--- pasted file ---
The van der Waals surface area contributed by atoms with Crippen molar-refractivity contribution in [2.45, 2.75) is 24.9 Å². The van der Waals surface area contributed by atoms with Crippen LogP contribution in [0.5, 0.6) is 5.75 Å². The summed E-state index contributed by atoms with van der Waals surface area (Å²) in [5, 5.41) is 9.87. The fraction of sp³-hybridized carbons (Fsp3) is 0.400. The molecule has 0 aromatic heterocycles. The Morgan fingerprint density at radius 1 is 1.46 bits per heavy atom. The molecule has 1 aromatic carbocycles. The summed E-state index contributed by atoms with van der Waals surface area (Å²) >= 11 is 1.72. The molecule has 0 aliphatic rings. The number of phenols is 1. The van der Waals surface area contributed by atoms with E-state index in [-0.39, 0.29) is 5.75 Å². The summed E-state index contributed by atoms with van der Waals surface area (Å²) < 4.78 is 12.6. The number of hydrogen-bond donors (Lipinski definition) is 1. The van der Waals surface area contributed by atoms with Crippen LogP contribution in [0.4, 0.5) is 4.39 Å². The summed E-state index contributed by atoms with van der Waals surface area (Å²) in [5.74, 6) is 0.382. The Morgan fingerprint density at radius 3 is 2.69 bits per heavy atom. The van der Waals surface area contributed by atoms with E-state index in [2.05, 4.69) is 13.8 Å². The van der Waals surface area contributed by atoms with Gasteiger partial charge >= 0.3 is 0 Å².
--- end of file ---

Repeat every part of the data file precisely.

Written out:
The van der Waals surface area contributed by atoms with Crippen molar-refractivity contribution in [2.45, 2.75) is 24.9 Å². The van der Waals surface area contributed by atoms with Crippen LogP contribution in [0.5, 0.6) is 5.75 Å². The summed E-state index contributed by atoms with van der Waals surface area (Å²) in [5, 5.41) is 9.87. The fraction of sp³-hybridized carbons (Fsp3) is 0.400. The molecule has 0 aromatic heterocycles. The Morgan fingerprint density at radius 1 is 1.46 bits per heavy atom. The molecule has 1 aromatic carbocycles. The summed E-state index contributed by atoms with van der Waals surface area (Å²) >= 11 is 1.72. The molecule has 0 aliphatic rings. The number of phenols is 1. The van der Waals surface area contributed by atoms with E-state index in [-0.39, 0.29) is 5.75 Å². The summed E-state index contributed by atoms with van der Waals surface area (Å²) < 4.78 is 12.6. The number of hydrogen-bond donors (Lipinski definition) is 1. The van der Waals surface area contributed by atoms with Crippen LogP contribution in [0.4, 0.5) is 4.39 Å². The summed E-state index contributed by atoms with van der Waals surface area (Å²) in [5.74, 6) is 0.382. The Morgan fingerprint density at radius 3 is 2.69 bits per heavy atom. The van der Waals surface area contributed by atoms with E-state index in [2.05, 4.69) is 13.8 Å². The van der Waals surface area contributed by atoms with Gasteiger partial charge >= 0.3 is 0 Å².